EU divided: Austria’s Chancellor HITS BACK after stinging German criticism in huge spat

We will use your email address only for sending you newsletters. Please see our Privacy Notice for details of your data protection rights.

Mr Kurz responded after an article written by Sawsan Chebli, State Secretary for Civic Engagement and International Affairs and a member of the Social Democratic Party of Germany (SPD), for Christ & World, a supplement of German newspaper Die Zeit last week. In it, she accused the 33-year-old, who has been a vocal opponent of the coronavirus rescue plan, largely because two-thirds of the money will consist of grants rather than loans, of lacking commitment to Europe. Ms Chebli, who knows Mr Kurz during her time as an employee of the German Foreign Ministry, wrote: “I asked myself again and again what happened to Sebastian Kurz, whom I got to know and appreciate in 2015, who fought with passion for a strong and united Europe.

“I was thrilled with the down-to-earthness you performed in Brussels and, above all, with how much heart you stood up for solidarity and common European solutions.

“I often heard a language from you that right-wing populists usually use. A language that does not connect, but divides.

“Europe’s fate is in your hands too.”

Clearly stung by her words, Mr Kurz responded in the same supplement today.

He wrote: “We are not worse Europeans, just because we point out the responsibility towards our taxpayers, for a clear time limit and for loans instead of subsidies.

“We have taken intensive care patients from Italy, France and Montenegro to save lives. Italy and the countries of the Western Balkans have also received relief supplies from us with protective equipment and disinfectants.”

Mr Kurz pointed to a £485billion (€540 billion) EU aid package which has been available to the health sector in those countries since June.

He said: “We have a huge responsibility towards our taxpayers, who are already burdened by a severe recession in our own countries.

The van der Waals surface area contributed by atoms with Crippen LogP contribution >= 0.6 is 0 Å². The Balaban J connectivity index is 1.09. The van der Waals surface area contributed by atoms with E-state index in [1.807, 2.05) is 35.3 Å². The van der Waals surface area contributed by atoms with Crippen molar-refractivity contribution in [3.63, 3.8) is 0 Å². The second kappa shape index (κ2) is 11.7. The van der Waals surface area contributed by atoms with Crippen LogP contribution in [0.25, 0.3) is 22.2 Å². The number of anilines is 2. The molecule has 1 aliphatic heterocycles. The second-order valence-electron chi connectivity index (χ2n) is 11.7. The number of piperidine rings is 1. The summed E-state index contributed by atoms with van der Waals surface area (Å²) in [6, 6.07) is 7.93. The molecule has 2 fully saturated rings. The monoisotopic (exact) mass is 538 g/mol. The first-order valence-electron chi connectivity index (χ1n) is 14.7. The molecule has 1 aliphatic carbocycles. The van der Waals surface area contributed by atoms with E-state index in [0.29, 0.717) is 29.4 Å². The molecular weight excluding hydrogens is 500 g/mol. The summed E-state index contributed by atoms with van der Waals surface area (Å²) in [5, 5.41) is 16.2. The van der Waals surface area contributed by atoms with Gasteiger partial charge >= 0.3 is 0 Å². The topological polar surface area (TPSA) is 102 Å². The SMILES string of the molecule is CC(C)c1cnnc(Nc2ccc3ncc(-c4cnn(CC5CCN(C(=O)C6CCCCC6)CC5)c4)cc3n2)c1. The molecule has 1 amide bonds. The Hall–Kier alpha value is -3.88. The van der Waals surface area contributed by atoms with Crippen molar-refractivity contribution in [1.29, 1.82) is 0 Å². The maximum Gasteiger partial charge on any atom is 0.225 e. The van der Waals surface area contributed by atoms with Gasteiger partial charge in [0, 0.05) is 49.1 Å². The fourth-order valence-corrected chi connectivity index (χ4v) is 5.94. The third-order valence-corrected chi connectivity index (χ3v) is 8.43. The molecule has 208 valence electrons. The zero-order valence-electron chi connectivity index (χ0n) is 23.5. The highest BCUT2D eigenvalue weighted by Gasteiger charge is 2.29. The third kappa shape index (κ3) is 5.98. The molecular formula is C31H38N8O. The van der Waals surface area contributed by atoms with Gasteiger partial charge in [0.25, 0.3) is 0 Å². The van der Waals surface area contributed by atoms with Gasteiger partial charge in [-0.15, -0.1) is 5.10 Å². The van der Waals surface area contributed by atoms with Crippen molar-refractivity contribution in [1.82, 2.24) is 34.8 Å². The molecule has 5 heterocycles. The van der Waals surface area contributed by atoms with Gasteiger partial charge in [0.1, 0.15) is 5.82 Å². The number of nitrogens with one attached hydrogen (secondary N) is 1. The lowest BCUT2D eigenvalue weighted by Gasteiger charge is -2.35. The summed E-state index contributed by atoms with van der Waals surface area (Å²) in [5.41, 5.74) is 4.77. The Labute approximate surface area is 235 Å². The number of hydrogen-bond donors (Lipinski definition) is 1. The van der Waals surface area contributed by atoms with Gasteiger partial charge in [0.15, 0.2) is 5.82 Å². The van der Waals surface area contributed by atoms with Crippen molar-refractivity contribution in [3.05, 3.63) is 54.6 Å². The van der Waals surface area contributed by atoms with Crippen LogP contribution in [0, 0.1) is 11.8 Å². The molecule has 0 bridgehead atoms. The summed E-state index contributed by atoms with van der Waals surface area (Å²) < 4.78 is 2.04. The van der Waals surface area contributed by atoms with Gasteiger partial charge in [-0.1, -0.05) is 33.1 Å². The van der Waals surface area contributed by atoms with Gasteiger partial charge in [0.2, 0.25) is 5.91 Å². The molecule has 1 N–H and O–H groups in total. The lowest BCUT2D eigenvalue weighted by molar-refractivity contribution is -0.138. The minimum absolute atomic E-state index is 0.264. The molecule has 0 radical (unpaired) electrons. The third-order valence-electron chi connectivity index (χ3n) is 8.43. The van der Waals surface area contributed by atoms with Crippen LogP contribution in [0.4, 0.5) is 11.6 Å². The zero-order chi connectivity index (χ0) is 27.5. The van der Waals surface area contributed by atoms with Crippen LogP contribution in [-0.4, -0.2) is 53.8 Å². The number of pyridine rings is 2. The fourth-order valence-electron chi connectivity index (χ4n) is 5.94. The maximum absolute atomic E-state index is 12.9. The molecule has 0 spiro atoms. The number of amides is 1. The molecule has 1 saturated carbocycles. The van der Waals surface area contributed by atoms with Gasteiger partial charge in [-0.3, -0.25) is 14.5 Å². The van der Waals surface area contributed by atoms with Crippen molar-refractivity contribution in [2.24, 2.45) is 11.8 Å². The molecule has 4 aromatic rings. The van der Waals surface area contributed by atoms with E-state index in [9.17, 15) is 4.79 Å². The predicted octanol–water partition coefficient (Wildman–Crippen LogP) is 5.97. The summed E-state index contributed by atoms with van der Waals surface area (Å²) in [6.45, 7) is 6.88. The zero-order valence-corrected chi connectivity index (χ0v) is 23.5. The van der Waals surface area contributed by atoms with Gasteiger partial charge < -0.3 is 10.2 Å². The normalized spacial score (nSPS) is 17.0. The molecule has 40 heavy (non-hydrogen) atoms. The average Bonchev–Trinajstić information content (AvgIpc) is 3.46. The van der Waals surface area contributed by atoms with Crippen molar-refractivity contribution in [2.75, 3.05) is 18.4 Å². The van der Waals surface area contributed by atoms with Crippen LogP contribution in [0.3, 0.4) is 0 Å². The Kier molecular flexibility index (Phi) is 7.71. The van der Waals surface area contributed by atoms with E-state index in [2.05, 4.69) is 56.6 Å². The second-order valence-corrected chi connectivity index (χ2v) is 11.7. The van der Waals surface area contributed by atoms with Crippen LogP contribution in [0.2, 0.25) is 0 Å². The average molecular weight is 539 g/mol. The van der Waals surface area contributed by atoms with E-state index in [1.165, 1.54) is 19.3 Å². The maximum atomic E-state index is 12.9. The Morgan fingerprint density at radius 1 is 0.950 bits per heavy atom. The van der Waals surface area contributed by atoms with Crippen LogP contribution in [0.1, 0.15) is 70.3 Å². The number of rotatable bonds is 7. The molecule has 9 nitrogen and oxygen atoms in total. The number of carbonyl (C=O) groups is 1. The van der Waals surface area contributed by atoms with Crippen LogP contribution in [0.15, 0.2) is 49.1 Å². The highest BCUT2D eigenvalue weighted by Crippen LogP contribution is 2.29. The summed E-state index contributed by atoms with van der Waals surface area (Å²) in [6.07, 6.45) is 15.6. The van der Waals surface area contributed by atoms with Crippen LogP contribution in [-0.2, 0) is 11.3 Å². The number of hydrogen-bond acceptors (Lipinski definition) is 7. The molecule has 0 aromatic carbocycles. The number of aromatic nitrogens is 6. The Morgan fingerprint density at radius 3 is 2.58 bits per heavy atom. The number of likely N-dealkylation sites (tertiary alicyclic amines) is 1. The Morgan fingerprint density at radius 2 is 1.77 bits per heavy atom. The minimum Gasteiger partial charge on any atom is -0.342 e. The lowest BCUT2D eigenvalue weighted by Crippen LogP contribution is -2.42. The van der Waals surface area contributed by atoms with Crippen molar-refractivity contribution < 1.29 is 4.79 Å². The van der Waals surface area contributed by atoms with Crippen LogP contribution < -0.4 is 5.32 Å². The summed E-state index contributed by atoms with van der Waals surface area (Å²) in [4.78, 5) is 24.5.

How can it suddenly be responsible to spend €500billion in borrowed money and send the bill into the future?

Sebastian Kurz

“How can it suddenly be responsible to spend €500billion in borrowed money and send the bill into the future?”

Referring to the EU’s two most powerful member-states, he said: “It is good that two Member States as large as Germany and France are making proposals to make an important contribution to the European debate.

“But it is just as important that we maintain Europe as a place for lively discussion at eye level.

“In the current difficult emergency situation, one has to help each other in Europe.”

FTSE 100 LIVE: Global stocks climb amid hopes of economy recovery [LIVE]
Coronavirus update: Asymptomatic cases in Italy prompt mass testing [INSIGHT]
SNP MP mocked over ‘giving up his independence’ following Brexit plea [VIDEO]

However, this had to be done with a sense of proportion and responsibility, he stressed.

He added: “It has always been a matter of great concern to me to objectify the debate about integration in Austria again – apart from left-wing dreamers and right-wing agitators.

“Nobody should question basic values such as equality between men and women or freedom of expression.

“We have to stop the development of parallel societies right from the start.”

Mr Kurz is far from being alone in his criticism of the EU’s approach.

Speaking to in May, former German MEP Hans-Olaf Henkel said: “To finance its new and additional 750 billion corona reconstruction package, the Commission now wants to introduce new taxes which would be levied on the EU citizens by Brussels and then flow directly to Brussels!

“In the current economic crisis, we need additional taxes like we need a hole in our heads.

“Rather than becoming a solution to our problems, Brussels is becoming the problem.

“The Corona crisis is now being used by some countries like Italy, Spain and France to get others like Germany, The Netherlands, Austria, Sweden and Denmark to help pay their debts.

“This solidarity a la Corona means that everybody should be responsible for all, which in the end amounts to no one being responsible anymore.

“Economists call this moral hazard, and this is exactly what happens now in the EU.”

(Additional reporting by Monika Pallenberg)

Source: Read Full Article